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New Hampshire Retirement System

The New Hampshire retirement system is fairly straightforward. Members are split into two broad categorizations, and a large majority is in the first category. Since your pension benefits will likely be only one part of your retirement savings, you may still find it beneficial to talk to a financial advisor, in which case the SmartAdvisor tool can match you with up to three advisors in your area.

Types of Retirement Systems in New Hampshire

New Hampshire’s retirement system is broadly split into two groups: Group I and Group II. Quite simply, Group I covers employees of state and local government as well as teachers. On the other hand, Group II covers police officers and firefighters. Keeping the categories broad can be helpful, since it means there are more employees in each category paying into the fund. The exact benefit you’ll receive in retirement is dependent on a number of factors. These include years of creditable service, average final compensation and when you became an employee.

New Hampshire Retirement Systems
Plan Title Eligible Employees
Group I – State, county and municipal employees and teachers
Group II – Police officers and firefighters

Overview of New Hampshire’s Retirement Systems

New Hampshire Retirement System

Group I – Simply put, Group I consists of a defined benefit plan for state and local employees as well as school teachers. Members of Group I will become vested for benefits once they reach either 10 years of creditable service or 60 years of age. Almost 90% of system participants are in Group I.

Group II – By contrast, Group II is reserved for police officers and firefighters. Members tend to receive higher pensions on average than Group I members. They will have access to death and disability benefits but not health insurance.

Beyond these two categorizations, members also fall into three tiers. These depend on when they began work and when they became vested. The tiers are as follows:

  • Tier 1: Members hired and vested before January 1, 2012
  • Tier 2: Members not vested prior to January 1, 2012 but hired prior to July 1, 2011
  • Tier 3: Members hired on or after July 1, 2011

Retirement Taxes in New Hampshire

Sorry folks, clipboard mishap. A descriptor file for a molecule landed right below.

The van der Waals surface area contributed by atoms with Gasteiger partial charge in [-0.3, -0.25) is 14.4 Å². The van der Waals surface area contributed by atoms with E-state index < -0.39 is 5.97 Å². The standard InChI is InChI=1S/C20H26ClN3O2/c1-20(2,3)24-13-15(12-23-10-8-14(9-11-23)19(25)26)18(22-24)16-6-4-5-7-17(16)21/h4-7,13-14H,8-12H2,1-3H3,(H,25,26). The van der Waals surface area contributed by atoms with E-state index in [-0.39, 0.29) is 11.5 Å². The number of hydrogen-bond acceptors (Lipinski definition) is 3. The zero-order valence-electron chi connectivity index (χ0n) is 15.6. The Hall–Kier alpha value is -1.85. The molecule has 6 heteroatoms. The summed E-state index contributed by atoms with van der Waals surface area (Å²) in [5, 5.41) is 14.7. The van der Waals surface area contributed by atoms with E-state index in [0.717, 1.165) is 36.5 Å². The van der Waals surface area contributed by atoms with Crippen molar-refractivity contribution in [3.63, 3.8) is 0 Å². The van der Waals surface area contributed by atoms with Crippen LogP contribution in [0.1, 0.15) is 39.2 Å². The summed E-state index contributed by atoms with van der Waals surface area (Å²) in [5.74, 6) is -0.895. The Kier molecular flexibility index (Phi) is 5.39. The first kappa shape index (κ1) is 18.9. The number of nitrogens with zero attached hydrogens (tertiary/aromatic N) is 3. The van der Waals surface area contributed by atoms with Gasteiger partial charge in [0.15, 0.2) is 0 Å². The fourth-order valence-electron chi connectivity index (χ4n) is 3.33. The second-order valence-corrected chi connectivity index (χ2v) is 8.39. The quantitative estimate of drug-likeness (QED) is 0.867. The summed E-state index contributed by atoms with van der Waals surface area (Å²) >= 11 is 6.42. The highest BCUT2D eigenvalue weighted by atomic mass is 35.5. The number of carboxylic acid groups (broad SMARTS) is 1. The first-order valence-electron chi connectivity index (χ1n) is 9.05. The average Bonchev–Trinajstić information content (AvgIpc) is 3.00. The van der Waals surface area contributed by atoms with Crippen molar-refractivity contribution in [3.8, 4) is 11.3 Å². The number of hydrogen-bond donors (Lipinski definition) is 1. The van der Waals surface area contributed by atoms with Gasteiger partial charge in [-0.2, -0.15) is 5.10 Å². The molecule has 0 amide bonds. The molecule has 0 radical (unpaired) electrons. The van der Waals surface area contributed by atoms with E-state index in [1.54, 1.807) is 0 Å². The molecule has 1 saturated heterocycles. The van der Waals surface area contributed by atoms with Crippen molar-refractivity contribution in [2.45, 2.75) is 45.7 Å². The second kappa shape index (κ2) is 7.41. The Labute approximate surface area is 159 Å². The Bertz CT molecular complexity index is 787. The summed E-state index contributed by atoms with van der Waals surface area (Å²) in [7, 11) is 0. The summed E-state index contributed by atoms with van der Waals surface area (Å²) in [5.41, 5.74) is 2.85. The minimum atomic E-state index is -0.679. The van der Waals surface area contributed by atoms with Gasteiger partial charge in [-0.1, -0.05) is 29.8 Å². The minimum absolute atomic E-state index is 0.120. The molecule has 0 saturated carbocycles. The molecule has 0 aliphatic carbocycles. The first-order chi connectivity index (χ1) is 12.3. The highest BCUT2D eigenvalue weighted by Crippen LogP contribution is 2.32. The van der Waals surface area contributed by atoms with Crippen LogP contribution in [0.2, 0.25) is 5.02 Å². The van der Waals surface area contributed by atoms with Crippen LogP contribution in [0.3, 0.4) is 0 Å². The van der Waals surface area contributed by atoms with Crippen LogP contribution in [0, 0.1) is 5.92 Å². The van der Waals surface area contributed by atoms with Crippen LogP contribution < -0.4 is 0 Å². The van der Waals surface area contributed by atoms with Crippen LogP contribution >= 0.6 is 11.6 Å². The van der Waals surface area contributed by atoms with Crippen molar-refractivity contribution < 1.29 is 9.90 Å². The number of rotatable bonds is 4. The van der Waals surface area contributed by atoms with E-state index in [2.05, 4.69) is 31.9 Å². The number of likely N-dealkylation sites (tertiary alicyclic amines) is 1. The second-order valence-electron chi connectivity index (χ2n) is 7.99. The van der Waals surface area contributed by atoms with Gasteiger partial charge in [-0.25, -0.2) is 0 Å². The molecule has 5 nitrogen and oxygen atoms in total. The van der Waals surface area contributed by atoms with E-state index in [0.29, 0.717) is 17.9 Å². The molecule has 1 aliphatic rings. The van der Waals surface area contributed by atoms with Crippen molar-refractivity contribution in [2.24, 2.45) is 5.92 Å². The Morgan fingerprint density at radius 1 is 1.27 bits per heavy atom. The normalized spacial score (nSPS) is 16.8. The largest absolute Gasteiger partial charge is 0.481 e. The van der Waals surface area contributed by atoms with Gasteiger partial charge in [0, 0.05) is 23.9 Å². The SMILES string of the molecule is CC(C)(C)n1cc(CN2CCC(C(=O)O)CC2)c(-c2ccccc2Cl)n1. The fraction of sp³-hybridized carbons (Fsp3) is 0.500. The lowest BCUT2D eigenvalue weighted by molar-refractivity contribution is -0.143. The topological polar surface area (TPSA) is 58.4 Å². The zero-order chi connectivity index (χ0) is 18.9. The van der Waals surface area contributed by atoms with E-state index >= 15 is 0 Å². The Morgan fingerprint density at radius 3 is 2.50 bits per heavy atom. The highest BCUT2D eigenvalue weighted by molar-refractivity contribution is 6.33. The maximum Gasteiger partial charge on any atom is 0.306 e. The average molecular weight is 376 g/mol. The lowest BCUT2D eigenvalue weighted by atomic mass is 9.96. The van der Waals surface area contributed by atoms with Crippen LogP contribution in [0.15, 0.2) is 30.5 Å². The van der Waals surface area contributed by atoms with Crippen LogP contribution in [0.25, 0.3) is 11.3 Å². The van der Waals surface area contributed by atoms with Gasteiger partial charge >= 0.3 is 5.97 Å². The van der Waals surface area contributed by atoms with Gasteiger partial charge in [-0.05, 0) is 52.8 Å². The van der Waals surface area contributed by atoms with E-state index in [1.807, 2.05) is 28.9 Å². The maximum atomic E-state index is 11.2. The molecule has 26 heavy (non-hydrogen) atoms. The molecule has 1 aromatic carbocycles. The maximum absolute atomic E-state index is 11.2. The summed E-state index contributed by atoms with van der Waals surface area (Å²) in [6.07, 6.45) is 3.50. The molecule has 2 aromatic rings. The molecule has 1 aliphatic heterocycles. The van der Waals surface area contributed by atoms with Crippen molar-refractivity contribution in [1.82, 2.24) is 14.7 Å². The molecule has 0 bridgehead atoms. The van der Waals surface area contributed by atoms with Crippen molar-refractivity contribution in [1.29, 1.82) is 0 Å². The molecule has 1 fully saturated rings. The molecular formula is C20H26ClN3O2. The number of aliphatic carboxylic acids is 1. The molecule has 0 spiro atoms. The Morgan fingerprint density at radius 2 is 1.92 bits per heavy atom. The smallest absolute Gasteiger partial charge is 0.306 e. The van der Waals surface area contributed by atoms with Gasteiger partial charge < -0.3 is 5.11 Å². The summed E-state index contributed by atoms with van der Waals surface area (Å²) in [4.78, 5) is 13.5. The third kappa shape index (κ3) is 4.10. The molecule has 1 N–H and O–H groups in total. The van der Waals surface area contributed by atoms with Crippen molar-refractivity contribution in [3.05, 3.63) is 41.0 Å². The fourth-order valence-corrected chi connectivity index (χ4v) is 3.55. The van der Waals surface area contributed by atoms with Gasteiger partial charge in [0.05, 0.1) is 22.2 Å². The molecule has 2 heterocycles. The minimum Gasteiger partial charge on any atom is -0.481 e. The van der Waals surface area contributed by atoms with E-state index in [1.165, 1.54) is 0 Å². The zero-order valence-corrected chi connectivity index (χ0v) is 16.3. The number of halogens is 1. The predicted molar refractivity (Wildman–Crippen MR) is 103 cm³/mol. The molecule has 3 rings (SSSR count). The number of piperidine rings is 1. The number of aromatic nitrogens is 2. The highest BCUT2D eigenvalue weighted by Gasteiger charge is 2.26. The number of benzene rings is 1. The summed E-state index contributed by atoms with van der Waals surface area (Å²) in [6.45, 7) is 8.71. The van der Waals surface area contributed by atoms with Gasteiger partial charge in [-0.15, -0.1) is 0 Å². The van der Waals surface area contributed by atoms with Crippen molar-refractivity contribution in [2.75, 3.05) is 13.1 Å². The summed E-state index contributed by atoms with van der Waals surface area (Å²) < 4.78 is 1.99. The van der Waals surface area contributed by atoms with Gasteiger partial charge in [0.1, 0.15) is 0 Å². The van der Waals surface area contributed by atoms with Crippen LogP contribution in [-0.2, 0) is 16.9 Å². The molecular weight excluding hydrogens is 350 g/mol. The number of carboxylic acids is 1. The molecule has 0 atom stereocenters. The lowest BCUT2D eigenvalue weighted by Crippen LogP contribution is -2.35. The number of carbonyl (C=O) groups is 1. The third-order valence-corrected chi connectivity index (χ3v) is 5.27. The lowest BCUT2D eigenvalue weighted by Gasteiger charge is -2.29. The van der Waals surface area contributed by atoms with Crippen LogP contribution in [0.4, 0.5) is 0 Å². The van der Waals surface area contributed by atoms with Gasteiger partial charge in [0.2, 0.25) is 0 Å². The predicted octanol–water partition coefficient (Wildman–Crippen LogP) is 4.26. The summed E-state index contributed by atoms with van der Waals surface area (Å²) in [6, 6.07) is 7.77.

Federal
You can delay federal income tax with many retirement plans, but eventually, you’ll always have to pay up. Pension plans are no exception. When you contribute to a pension fund, you do so with pre-tax dollars. This will allow you to contribute more, which means more interest. Once you begin to receive payments in retirement, you’ll also begin to pay taxes on that money. If you wish to delay the inevitable even longer, you can transfer your pension money into an alternative retirement account like a 401(k) plan. With that arrangement, you’ll just pay your taxes when you make withdrawals from that account.

If you’d prefer to pay income taxes as an employee instead of as a retiree, you can do one of two things in the New Hampshire retirement system. You can have your taxes withheld from your paycheck, or you can make estimated tax payments. Estimated tax payments are payments you make quarterly that you calculate to be roughly what you would owe in taxes. Choosing this option requires some math on your part, while the withholding option involves little to no work for you. You may also get a refund or a charge after tax season if the IRS withheld too much or too little.

State
New Hampshire is one of two states in the country (Tennessee is the other) that places no taxes on wages but does place them on dividends and earned interest. In the New Hampshire retirement system, you won’t pay taxes on any of the income you contribute to your pension. However, if you exit your New Hampshire retirement system and withdraw your accumulated contribution, you’ll have to pay a 5% tax on the interest you’ve earned. New Hampshire has no estate tax.

Current Financial Health of the New Hampshire Retirement System

New Hampshire Retirement System

Promised benefits in the New Hampshire retirement system grew 175% from 2003 to 2016, a rate that greatly outpaced the growth of assets in the pension fund. As of 2016, New Hampshire had $12.8 billion in promised benefits and $7.5 billion with which to pay those benefits. This doesn’t necessarily mean that the system is in dire straits at the moment. The state will never have to pay the entire $12.8 billion at once. Plus, there isn’t a single state in the country that has more in total assets than promised benefits. However, the balloon growth of promised benefits in New Hampshire over the last 15 years is concerning. Only New Jersey’s promised benefits grew at a higher rate over the same period.

Tips for a Less Stressful Retirement

  • Your pension will probably need supplementing if you want to maintain your lifestyle in retirement. Therefore, having a concrete set of financial goals will help you to calculate what you need to save. Then, you can determine the steps you can take to get there.
  • Navigating the complexities of retirement accounts and what you’ll need to supplement your pension can be a lot to keep straight. Finding a financial advisor who can explain the ins and outs of each option can reduce a lot of the headache of planning for retirement. With SmartAsset’s Smartadvisor tool, you can answer a series of questions about your financial needs and preferences, then the tool will pair you with three financial advisors in your area.

Photo Credit: ©iStock.com/cnythzl, ©iStock.com/kali9, ©iStock.com/DenisTangneyJr

Hunter Kuffel, CEPF® Hunter Kuffel is a personal finance writer with expertise in savings, retirement and investing. Hunter is a Certified Educator in Personal Finance® (CEPF®) and a member of the Society for Advancing Business Editing and Writing. He graduated from the University of Notre Dame and currently lives in New York City.
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